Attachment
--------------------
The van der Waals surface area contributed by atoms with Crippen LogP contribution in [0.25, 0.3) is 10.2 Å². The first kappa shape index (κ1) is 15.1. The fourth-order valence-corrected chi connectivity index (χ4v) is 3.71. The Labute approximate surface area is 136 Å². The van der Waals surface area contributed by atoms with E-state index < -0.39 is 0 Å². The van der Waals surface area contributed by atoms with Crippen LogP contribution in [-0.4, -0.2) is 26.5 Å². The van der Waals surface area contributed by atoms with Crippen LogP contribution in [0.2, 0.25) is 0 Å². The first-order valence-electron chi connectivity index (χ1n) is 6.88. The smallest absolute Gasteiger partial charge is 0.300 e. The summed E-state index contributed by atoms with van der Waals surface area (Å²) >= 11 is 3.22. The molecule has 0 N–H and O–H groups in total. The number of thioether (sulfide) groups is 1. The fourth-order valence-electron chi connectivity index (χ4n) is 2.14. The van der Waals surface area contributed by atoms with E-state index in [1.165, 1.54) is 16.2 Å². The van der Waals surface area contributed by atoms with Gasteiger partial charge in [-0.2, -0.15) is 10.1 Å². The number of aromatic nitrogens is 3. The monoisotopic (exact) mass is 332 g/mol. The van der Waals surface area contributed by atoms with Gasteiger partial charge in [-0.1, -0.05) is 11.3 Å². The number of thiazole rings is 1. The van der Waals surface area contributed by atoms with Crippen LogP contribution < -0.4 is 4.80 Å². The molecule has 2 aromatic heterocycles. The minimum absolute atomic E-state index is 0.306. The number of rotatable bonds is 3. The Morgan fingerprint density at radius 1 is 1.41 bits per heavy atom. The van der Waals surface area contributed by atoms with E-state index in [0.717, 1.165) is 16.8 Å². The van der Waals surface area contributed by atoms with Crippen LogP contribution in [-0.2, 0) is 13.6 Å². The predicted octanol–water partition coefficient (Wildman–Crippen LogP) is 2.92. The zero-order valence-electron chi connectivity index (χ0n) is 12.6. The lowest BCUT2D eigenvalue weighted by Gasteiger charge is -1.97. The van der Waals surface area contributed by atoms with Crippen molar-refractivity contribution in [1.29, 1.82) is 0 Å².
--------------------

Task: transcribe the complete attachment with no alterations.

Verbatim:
The van der Waals surface area contributed by atoms with Crippen LogP contribution in [0.25, 0.3) is 10.2 Å². The first kappa shape index (κ1) is 15.1. The fourth-order valence-corrected chi connectivity index (χ4v) is 3.71. The Labute approximate surface area is 136 Å². The van der Waals surface area contributed by atoms with E-state index < -0.39 is 0 Å². The van der Waals surface area contributed by atoms with Crippen LogP contribution in [-0.4, -0.2) is 26.5 Å². The van der Waals surface area contributed by atoms with Crippen LogP contribution in [0.2, 0.25) is 0 Å². The first-order valence-electron chi connectivity index (χ1n) is 6.88. The smallest absolute Gasteiger partial charge is 0.300 e. The summed E-state index contributed by atoms with van der Waals surface area (Å²) >= 11 is 3.22. The molecule has 0 N–H and O–H groups in total. The number of thioether (sulfide) groups is 1. The fourth-order valence-electron chi connectivity index (χ4n) is 2.14. The van der Waals surface area contributed by atoms with E-state index in [1.165, 1.54) is 16.2 Å². The van der Waals surface area contributed by atoms with Gasteiger partial charge in [-0.2, -0.15) is 10.1 Å². The number of aromatic nitrogens is 3. The monoisotopic (exact) mass is 332 g/mol. The van der Waals surface area contributed by atoms with Gasteiger partial charge in [-0.1, -0.05) is 11.3 Å². The number of thiazole rings is 1. The van der Waals surface area contributed by atoms with Crippen LogP contribution < -0.4 is 4.80 Å². The molecule has 2 aromatic heterocycles. The minimum absolute atomic E-state index is 0.306. The number of rotatable bonds is 3. The Morgan fingerprint density at radius 1 is 1.41 bits per heavy atom. The van der Waals surface area contributed by atoms with E-state index in [0.717, 1.165) is 16.8 Å². The van der Waals surface area contributed by atoms with Crippen LogP contribution in [-0.2, 0) is 13.6 Å². The predicted octanol–water partition coefficient (Wildman–Crippen LogP) is 2.92. The zero-order valence-electron chi connectivity index (χ0n) is 12.6. The lowest BCUT2D eigenvalue weighted by Gasteiger charge is -1.97. The van der Waals surface area contributed by atoms with Crippen molar-refractivity contribution in [1.29, 1.82) is 0 Å².